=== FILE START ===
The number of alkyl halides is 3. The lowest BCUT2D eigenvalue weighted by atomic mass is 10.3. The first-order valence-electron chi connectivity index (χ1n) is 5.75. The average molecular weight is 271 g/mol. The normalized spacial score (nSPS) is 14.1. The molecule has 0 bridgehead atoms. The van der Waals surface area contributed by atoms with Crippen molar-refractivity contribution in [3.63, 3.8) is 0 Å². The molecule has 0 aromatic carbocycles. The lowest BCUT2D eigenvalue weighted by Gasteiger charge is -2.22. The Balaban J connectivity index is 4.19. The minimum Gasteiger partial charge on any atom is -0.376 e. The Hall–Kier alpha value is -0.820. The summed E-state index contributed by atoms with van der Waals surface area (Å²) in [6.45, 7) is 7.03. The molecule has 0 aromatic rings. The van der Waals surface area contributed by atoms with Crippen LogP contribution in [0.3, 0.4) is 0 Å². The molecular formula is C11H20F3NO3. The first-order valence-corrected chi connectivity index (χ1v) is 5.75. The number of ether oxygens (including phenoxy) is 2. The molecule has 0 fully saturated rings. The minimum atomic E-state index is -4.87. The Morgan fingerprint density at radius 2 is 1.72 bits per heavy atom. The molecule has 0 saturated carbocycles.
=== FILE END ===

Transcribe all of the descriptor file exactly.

The number of alkyl halides is 3. The lowest BCUT2D eigenvalue weighted by atomic mass is 10.3. The first-order valence-electron chi connectivity index (χ1n) is 5.75. The average molecular weight is 271 g/mol. The normalized spacial score (nSPS) is 14.1. The molecule has 0 bridgehead atoms. The van der Waals surface area contributed by atoms with Crippen molar-refractivity contribution in [3.63, 3.8) is 0 Å². The molecule has 0 aromatic carbocycles. The lowest BCUT2D eigenvalue weighted by Gasteiger charge is -2.22. The Balaban J connectivity index is 4.19. The minimum Gasteiger partial charge on any atom is -0.376 e. The Hall–Kier alpha value is -0.820. The summed E-state index contributed by atoms with van der Waals surface area (Å²) in [6.45, 7) is 7.03. The molecule has 0 aromatic rings. The van der Waals surface area contributed by atoms with Crippen LogP contribution in [0.3, 0.4) is 0 Å². The molecular formula is C11H20F3NO3. The first-order valence-corrected chi connectivity index (χ1v) is 5.75. The number of ether oxygens (including phenoxy) is 2. The molecule has 0 fully saturated rings. The minimum atomic E-state index is -4.87. The Morgan fingerprint density at radius 2 is 1.72 bits per heavy atom. The molecule has 0 saturated carbocycles.